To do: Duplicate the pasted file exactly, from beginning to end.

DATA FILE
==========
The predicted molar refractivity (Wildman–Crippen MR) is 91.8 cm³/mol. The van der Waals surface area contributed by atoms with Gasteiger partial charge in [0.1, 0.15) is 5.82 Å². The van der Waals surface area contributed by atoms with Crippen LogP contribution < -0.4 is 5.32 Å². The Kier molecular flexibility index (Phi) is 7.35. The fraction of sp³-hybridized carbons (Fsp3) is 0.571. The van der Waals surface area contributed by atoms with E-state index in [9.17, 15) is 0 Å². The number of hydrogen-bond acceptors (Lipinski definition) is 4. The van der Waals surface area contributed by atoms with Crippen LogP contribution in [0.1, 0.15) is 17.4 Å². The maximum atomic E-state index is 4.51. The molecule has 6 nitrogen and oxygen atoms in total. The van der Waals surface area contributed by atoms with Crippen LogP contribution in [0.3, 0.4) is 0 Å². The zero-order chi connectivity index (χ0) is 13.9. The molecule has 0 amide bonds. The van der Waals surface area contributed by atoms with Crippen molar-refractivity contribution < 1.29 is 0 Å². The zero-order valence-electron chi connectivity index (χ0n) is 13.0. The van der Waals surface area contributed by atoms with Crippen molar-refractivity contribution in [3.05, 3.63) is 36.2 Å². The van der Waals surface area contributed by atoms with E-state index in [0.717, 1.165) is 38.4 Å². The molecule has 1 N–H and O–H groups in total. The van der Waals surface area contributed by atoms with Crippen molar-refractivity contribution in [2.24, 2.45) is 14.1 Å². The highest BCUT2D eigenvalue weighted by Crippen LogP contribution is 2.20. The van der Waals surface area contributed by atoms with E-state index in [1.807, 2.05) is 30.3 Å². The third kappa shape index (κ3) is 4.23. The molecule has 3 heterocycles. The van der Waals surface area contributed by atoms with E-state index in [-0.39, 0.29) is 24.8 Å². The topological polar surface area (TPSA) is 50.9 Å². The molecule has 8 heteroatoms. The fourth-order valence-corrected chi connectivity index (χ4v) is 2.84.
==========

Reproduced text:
The predicted molar refractivity (Wildman–Crippen MR) is 91.8 cm³/mol. The van der Waals surface area contributed by atoms with Gasteiger partial charge in [0.1, 0.15) is 5.82 Å². The van der Waals surface area contributed by atoms with Crippen LogP contribution < -0.4 is 5.32 Å². The Kier molecular flexibility index (Phi) is 7.35. The fraction of sp³-hybridized carbons (Fsp3) is 0.571. The van der Waals surface area contributed by atoms with E-state index in [9.17, 15) is 0 Å². The number of hydrogen-bond acceptors (Lipinski definition) is 4. The van der Waals surface area contributed by atoms with Crippen LogP contribution in [0.1, 0.15) is 17.4 Å². The maximum atomic E-state index is 4.51. The molecule has 6 nitrogen and oxygen atoms in total. The van der Waals surface area contributed by atoms with Crippen LogP contribution in [0.3, 0.4) is 0 Å². The zero-order chi connectivity index (χ0) is 13.9. The molecule has 0 amide bonds. The van der Waals surface area contributed by atoms with Crippen molar-refractivity contribution < 1.29 is 0 Å². The zero-order valence-electron chi connectivity index (χ0n) is 13.0. The van der Waals surface area contributed by atoms with Crippen molar-refractivity contribution in [3.05, 3.63) is 36.2 Å². The van der Waals surface area contributed by atoms with E-state index in [0.717, 1.165) is 38.4 Å². The molecule has 1 N–H and O–H groups in total. The van der Waals surface area contributed by atoms with Crippen molar-refractivity contribution in [2.24, 2.45) is 14.1 Å². The highest BCUT2D eigenvalue weighted by Crippen LogP contribution is 2.20. The van der Waals surface area contributed by atoms with E-state index in [1.807, 2.05) is 30.3 Å². The third kappa shape index (κ3) is 4.23. The molecule has 3 heterocycles. The van der Waals surface area contributed by atoms with E-state index in [-0.39, 0.29) is 24.8 Å². The topological polar surface area (TPSA) is 50.9 Å². The molecule has 8 heteroatoms. The fourth-order valence-corrected chi connectivity index (χ4v) is 2.84.